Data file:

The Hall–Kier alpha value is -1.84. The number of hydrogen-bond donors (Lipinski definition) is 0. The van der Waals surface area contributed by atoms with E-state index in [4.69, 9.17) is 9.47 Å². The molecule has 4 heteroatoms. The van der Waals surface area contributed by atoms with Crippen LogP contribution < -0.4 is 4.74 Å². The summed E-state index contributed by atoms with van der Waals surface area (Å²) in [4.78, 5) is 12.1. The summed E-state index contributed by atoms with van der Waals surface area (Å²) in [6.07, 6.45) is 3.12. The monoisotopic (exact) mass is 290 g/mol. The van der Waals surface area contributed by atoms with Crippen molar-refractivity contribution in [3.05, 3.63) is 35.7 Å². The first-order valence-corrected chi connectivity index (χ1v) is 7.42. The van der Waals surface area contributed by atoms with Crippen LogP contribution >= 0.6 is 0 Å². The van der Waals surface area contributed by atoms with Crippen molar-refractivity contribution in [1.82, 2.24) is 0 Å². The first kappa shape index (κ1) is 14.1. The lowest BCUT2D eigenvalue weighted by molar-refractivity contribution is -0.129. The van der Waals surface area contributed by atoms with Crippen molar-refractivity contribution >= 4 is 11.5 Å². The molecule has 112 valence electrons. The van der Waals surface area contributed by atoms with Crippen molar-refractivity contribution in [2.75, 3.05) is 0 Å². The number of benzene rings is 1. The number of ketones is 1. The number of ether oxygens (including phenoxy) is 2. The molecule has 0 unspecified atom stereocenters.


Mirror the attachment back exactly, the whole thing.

The Hall–Kier alpha value is -1.84. The number of hydrogen-bond donors (Lipinski definition) is 0. The van der Waals surface area contributed by atoms with E-state index in [4.69, 9.17) is 9.47 Å². The molecule has 4 heteroatoms. The van der Waals surface area contributed by atoms with Crippen LogP contribution < -0.4 is 4.74 Å². The summed E-state index contributed by atoms with van der Waals surface area (Å²) in [4.78, 5) is 12.1. The summed E-state index contributed by atoms with van der Waals surface area (Å²) in [6.07, 6.45) is 3.12. The monoisotopic (exact) mass is 290 g/mol. The van der Waals surface area contributed by atoms with Crippen molar-refractivity contribution in [3.05, 3.63) is 35.7 Å². The first-order valence-corrected chi connectivity index (χ1v) is 7.42. The van der Waals surface area contributed by atoms with Crippen LogP contribution >= 0.6 is 0 Å². The van der Waals surface area contributed by atoms with Crippen molar-refractivity contribution in [1.82, 2.24) is 0 Å². The first kappa shape index (κ1) is 14.1. The lowest BCUT2D eigenvalue weighted by molar-refractivity contribution is -0.129. The van der Waals surface area contributed by atoms with Crippen molar-refractivity contribution >= 4 is 11.5 Å². The molecule has 112 valence electrons. The van der Waals surface area contributed by atoms with Crippen molar-refractivity contribution in [2.75, 3.05) is 0 Å². The number of benzene rings is 1. The number of ketones is 1. The number of ether oxygens (including phenoxy) is 2. The molecule has 0 unspecified atom stereocenters.